Learning About Retinoblastoma

What is it?

Simply put, retinoblastoma is a rare malignant tumor of the retina that most commonly affects young children.  It is a cancer of the eye that starts in the retina, and although considered an early childhood cancer, it can occur (rarely) in adults as well.  This type of eye cancer effects the retina, as mentioned, which is the part of the eye that is responsible for sensing light and sending images of what you see to the brain.  The layer of nerve tissue that makes up the retina sends signals of the light it senses through the optic nerve to the brain.  It is in the brain that these signals are translated into the images we ultimately see.


What are the signs and symptoms of retinoblastoma?

Retinoblastoma can happen in just one eye or both.  Here are some signs to look for:

·         Abnormal appearance of the retina, seen through the pupil

o   This is usually a white color in the center of the eye when light is shone at it, or white eye reflection similar to the eyes of a cat in a photograph

·         “Crossed-eyes”

o   Eyes that appear to be looking in different directions

·         Eye redness

·         Eye swelling or enlargement

·         Deterioration of vision

You should seek the advice of a physician if you observe any concerning changes to your child’s eye or eye color.  These changes do not necessarily mean you suffer from retinoblastoma, but any deviation from the norm should warrant an optic evaluation. 

What causes this rare cancer?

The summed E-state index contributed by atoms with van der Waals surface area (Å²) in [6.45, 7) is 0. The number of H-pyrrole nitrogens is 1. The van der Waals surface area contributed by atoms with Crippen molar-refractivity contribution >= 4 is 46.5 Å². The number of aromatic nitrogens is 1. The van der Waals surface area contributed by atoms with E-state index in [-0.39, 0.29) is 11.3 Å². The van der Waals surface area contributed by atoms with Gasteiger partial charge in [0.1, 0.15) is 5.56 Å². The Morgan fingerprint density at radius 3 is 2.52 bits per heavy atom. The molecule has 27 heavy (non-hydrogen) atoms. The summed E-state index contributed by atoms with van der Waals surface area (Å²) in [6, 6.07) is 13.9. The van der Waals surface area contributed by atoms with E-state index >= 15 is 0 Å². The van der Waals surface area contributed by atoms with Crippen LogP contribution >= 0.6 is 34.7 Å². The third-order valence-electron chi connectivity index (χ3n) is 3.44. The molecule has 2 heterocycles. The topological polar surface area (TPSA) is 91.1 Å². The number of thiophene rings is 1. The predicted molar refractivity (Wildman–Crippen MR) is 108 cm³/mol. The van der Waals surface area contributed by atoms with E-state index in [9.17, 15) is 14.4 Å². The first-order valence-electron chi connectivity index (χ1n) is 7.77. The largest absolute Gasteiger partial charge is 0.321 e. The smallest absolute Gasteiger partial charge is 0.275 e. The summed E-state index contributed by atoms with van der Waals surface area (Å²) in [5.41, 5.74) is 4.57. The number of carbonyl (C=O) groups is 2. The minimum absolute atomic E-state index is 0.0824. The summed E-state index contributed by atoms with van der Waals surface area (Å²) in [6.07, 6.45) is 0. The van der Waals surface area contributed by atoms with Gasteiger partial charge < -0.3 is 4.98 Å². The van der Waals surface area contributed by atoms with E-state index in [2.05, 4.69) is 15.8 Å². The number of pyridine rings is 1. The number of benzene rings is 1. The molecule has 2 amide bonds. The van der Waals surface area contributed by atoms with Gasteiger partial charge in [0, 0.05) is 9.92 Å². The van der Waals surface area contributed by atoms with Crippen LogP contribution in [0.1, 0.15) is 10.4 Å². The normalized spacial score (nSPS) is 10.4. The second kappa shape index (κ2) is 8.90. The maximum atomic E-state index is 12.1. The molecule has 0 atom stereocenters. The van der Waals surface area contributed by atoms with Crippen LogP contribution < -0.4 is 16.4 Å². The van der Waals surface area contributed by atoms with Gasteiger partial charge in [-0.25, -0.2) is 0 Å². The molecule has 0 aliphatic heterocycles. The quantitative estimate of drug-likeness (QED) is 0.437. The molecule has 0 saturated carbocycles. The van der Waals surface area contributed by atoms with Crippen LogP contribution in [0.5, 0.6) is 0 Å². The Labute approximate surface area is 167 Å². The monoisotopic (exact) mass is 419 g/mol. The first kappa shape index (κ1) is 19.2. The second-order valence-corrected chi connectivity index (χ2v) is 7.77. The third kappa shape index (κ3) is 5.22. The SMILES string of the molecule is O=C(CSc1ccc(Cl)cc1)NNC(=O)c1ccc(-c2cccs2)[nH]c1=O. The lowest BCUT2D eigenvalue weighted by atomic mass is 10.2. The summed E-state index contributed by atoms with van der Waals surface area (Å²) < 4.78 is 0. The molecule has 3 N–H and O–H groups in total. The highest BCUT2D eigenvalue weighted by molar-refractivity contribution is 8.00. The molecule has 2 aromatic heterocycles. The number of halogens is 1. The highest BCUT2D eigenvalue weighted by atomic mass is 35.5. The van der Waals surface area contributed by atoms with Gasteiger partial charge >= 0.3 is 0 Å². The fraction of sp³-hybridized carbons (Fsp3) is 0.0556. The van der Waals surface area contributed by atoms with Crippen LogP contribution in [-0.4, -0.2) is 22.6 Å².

Retinoblastoma occurs when the nerve cells in the retina undergo harmful genetic mutations. These mutations cause the growth and multiplication of unhealthy cells, instead of the cell death that would occur in a normal cell cycle.  The abnormal growth of cells crowds out healthy cells and accumulates into a mass forming a malignant tumor. Left to grow, the retinoblastoma cells can extend beyond the retina, affecting other parts of the eye and the surrounding areas.  Eventually, this cancer can spread well beyond the original point of development to organs like the brain or the spine. 

In most children, there is no known cause of the retinal mutation or cancer.   For a portion of retinoblastoma cases, however, the disease, or genetic mutation, can be inherited from their parents. When it is inherited, the cancer is called hereditary retinoblastoma.  This is passed down from parents to children, in a dominant manner, where only one parents needs to carry a copy of the gene mutation for it to be passed down.  The risk of inheriting retinoblastoma is 50% if a parent carries the gene, which is quite high but doesn’t mean that the cancer is inevitable, just more likely. 

How is this condition treated?

In cases of retinoblastoma, a physician’s priority is to saving the life of the child, which may not always mean the preservation of vision.  Treatment is individualized for each patient and case, and some of the following therapies are used alone or in conjunction with one another:

·         Enucleation of the eye

·         External beam radiation

·         Brachytherapy

·         Thermotherapy

·         Laser photocoagulation

·         Cryotherapy

·         Chemotherapy

·         Radioactive plaques